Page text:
This element is innate – it is present from birth. The superego, or the morality principle, is the conscience of the mind- it understands right from wrong. It is in constant conflict with the Id, and develops during the phallic stage of psychosexual development. The third element, the Ego, acts as a mediator between the two and at times uses defence mechanisms to shield the conscious from the Id and its desires. Freud also proposed a theory he understood to be the “structure of the mind”.
He declared that our mind consists of both conscious (ID), and the unconscious (ego). Then he edited it to suggest that there is no thought completely conscious or unconscious. Thus, we have a third part called superego helps us to make a moral judgment. Freud goes on analyzing the psychological mind of a child, into becoming a man or a woman through three stages: Oral, anal and phallic in which he discover the pleasure and other things. Then the child will grow and struggle will grow as well between the ID and Ego which Freud named the neurosis.
There are different theories established by psychologists, which explain where personality originates. The highly important individual who played a role in the psychoanalysis theory was Sigmund Freud. Freud believed an individual’s personality was influenced by the unconscious, which there is no way to control. He based understanding of personality on analysis of patient’s dreams as well as his own dreams. Adler theorized that personality was motivated by the influence of society and fighting for triumph.
Psychoanalytical theories of personality stress the individual’s unconscious motivations which can be identified through dreams, slips of the tongue and fantasies (McCrae & Costa, 2003; 21). “The psychoanalytical theory views personality as biologically based, relatively unchangeable and determined by the need to control sexual and aggressive instincts which are unconscious in nature” (Rust & Golombok, 1989, 131). Sigmund Freud was the founder of the psychoanalytical approach to personality although many academics have expounded on his research since then (Bernstein, 2001; 125). This contrasts with the humanistic theory which was adopted by leading 20th Century psychologists Carl Rogers and Abraham Maslow (Nicholas, 2008; 226). Robert Ewen suggests that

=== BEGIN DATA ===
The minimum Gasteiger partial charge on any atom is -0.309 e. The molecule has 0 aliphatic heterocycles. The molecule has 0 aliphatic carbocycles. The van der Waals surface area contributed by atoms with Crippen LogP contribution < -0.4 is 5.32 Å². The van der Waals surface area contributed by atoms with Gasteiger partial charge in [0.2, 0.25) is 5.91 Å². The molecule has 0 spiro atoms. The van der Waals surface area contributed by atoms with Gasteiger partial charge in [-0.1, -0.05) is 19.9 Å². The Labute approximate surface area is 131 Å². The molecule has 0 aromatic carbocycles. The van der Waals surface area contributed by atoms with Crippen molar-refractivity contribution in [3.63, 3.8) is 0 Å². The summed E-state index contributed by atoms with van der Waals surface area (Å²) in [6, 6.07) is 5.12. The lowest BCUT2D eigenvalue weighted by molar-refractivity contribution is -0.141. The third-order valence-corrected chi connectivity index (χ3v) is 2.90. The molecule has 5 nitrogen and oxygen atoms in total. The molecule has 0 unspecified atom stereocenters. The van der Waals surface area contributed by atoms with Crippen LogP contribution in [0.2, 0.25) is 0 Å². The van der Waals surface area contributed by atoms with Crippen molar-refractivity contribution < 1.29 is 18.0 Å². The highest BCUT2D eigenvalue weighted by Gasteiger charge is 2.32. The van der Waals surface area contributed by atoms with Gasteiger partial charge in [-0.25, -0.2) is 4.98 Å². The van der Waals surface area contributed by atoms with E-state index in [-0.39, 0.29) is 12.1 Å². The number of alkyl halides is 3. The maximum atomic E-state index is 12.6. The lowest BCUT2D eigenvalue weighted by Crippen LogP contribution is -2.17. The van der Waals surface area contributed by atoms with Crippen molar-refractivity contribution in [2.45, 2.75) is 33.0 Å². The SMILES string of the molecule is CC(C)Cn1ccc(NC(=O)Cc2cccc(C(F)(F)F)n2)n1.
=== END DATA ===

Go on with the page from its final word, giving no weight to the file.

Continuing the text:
Sigmund Freud developed an approach on abnormality that highlighted how human personality and psychosexual development in childhood can cause abnormality. Freud proposed that the human personality is made up of three interacting elements: the id, the ego and the super ego. The id is our unconscious it releases natural pleasure seeking instincts and operates to satisfy these instincts through pleasurable activities. The ego represents our conscious self; it tries to balance the id with moral rules proposed by the superego. The superego is our moral authority this developed through identification of our parent’s moral rules and the social norms of society If the ego fails to balance the id and the superego this can lead to conflict and may result in a psychological disorder.